For those of you who read my blog and think "Wow, I wish I could travel like she does" -- well, you do, and you don't. I had an amazing time being away. Time with Bart in Nashville was fun. The time I spent with Cindy was awesome -- really good food, great conversation, a ton to learn and share. And then being in Central, SC always centers and settles me... being with people who I know beyond the shadow of a doubt have, and have always been, on my team of supporters since I was in my early 20s. We have had deep, authentic, encouraging, mutually beneficial (I hope) relationships for all of my adult life. Just being there provides me with a great deal of peace.
But when I come back the re-entry is so hard -- I have work to catch up on, things in the house need attention, the kids are wanting more attention than usual AND I have to clean up all the messes that were created while I was gone. So many things from so many different directions make me feel overwhelmed and it takes a few days for me to recover. When I travel back to back without enough time in between then I'm really messed up.
So, you ask, why do you do it? Why do you work in adoption? Why do you keep traveling around speaking when it's so exhausting? Why do you keep encouraging people to do this when it is hard?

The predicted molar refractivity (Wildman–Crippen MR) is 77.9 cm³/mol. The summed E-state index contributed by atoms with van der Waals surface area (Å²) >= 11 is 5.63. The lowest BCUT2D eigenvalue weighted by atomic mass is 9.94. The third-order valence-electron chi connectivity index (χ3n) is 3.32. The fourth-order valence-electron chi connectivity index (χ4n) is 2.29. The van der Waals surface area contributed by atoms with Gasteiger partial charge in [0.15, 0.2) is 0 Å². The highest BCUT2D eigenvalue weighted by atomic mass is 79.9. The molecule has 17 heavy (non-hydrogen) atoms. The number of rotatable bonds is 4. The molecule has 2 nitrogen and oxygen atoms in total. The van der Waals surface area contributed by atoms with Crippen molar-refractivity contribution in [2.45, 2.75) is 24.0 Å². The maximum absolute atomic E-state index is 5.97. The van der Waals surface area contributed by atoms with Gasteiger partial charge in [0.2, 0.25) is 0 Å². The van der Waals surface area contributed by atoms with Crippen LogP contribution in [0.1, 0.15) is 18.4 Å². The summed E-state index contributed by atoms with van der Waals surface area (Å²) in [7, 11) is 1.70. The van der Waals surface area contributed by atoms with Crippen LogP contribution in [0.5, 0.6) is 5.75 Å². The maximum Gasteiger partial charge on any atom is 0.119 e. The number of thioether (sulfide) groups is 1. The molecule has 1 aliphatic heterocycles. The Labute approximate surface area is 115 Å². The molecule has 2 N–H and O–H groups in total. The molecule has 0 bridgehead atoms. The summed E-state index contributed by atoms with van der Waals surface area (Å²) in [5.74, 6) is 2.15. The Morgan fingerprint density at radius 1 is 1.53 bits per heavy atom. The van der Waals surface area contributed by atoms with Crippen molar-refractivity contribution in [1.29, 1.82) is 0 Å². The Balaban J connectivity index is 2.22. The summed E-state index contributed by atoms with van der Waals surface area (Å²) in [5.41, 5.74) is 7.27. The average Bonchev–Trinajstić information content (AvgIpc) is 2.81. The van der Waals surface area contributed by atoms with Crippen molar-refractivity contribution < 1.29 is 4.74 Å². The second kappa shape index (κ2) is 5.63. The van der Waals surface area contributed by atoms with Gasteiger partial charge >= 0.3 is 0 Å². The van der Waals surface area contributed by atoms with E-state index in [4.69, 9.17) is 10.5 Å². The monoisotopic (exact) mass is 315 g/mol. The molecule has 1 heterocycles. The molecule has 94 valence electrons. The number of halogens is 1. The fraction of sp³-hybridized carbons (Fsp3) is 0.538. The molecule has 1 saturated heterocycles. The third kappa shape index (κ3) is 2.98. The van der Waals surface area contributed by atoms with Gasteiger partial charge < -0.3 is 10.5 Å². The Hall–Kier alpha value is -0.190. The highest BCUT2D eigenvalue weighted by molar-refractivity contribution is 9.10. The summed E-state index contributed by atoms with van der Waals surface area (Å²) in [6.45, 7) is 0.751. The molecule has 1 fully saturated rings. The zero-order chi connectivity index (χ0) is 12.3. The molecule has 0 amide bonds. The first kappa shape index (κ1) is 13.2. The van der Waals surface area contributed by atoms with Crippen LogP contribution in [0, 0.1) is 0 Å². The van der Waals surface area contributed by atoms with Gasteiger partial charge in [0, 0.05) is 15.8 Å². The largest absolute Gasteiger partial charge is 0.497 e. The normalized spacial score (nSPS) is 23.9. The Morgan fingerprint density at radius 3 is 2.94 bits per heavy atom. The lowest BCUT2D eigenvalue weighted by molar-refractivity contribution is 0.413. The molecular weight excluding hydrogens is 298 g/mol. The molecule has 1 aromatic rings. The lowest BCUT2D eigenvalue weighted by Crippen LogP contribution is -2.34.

If you have these questions you should meet Yolie. She explained to others in my training on Monday afternoon that she came to Georgia with her younger "Kicking and screaming" not wanting to be adopted AT ALL. Fast forward almost a couple decades and there she is, beautiful, super smart, wife to a great guy, mom to two adorable kids. a huge support to her mom Cindy, and a Master's Level Social worker who works for All God's Children. Her transition to adulthood was not smooth. Her life as a teen was not pretty for her mom. But she made it through.
Each time that I support a parent or write a book that helps someone decide to stick with a child or adopt one int he first place, I could be part of a story like Yolie's Those are the stories that keep me going. But you know what? I could plug in the name of a whole bunch of other kids who haven't yet "Turned out good" like Yolie and the fact is that they need parents too. They need to have someone in their corner as a child and as an adult as they figure things out.
And even the worst possible case scenario - the horror stories you read about -- do we really know what might have happened had those parents not adopted those kids?
I realize it's risky. But as Cindy pointed out, 1/4 of her kids are incredible young adults, contributing to society and living well. I have to believe that those kids would not be where they are as adults had Cindy not been their mom. It gave them the chance they need.
I believe it was Regina Kupecky who posted this on an online message board a while back. She said something to the effect that love alone does not heal children but that someone who loves them they cannot begin to heal.
More on this soon ...